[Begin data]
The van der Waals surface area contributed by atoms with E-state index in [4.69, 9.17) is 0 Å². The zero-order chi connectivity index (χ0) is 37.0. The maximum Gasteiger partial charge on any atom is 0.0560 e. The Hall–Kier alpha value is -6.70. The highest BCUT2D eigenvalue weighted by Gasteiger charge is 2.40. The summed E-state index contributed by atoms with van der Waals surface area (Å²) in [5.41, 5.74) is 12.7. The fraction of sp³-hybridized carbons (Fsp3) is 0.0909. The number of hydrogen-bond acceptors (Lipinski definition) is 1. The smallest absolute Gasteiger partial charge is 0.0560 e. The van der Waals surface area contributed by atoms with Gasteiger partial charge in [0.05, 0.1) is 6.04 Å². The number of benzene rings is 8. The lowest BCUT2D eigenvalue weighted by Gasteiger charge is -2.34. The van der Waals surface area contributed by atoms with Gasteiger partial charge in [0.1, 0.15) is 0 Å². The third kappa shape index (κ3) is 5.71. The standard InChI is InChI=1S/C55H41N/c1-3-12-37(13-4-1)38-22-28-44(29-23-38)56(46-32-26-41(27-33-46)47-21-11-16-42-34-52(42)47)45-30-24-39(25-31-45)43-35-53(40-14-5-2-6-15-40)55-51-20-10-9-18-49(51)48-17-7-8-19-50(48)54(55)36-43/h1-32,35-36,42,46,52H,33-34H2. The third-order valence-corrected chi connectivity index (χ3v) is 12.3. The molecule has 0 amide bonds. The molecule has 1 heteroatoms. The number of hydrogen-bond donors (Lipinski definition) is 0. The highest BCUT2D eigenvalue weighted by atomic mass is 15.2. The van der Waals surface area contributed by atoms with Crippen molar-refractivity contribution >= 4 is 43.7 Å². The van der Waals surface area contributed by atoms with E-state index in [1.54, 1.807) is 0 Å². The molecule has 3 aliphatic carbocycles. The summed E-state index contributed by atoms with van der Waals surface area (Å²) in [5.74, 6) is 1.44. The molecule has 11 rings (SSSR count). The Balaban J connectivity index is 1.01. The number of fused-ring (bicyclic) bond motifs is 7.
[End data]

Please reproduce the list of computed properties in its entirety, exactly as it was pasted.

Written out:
The van der Waals surface area contributed by atoms with E-state index in [4.69, 9.17) is 0 Å². The zero-order chi connectivity index (χ0) is 37.0. The maximum Gasteiger partial charge on any atom is 0.0560 e. The Hall–Kier alpha value is -6.70. The highest BCUT2D eigenvalue weighted by Gasteiger charge is 2.40. The summed E-state index contributed by atoms with van der Waals surface area (Å²) in [5.41, 5.74) is 12.7. The fraction of sp³-hybridized carbons (Fsp3) is 0.0909. The number of hydrogen-bond acceptors (Lipinski definition) is 1. The smallest absolute Gasteiger partial charge is 0.0560 e. The van der Waals surface area contributed by atoms with Gasteiger partial charge in [0.05, 0.1) is 6.04 Å². The number of benzene rings is 8. The lowest BCUT2D eigenvalue weighted by Gasteiger charge is -2.34. The van der Waals surface area contributed by atoms with Gasteiger partial charge in [0.1, 0.15) is 0 Å². The third kappa shape index (κ3) is 5.71. The standard InChI is InChI=1S/C55H41N/c1-3-12-37(13-4-1)38-22-28-44(29-23-38)56(46-32-26-41(27-33-46)47-21-11-16-42-34-52(42)47)45-30-24-39(25-31-45)43-35-53(40-14-5-2-6-15-40)55-51-20-10-9-18-49(51)48-17-7-8-19-50(48)54(55)36-43/h1-32,35-36,42,46,52H,33-34H2. The third-order valence-corrected chi connectivity index (χ3v) is 12.3. The molecule has 0 amide bonds. The molecule has 1 heteroatoms. The number of hydrogen-bond donors (Lipinski definition) is 0. The highest BCUT2D eigenvalue weighted by atomic mass is 15.2. The van der Waals surface area contributed by atoms with Crippen molar-refractivity contribution >= 4 is 43.7 Å². The van der Waals surface area contributed by atoms with E-state index in [1.54, 1.807) is 0 Å². The molecule has 3 aliphatic carbocycles. The summed E-state index contributed by atoms with van der Waals surface area (Å²) in [5.74, 6) is 1.44. The molecule has 11 rings (SSSR count). The Balaban J connectivity index is 1.01. The number of fused-ring (bicyclic) bond motifs is 7.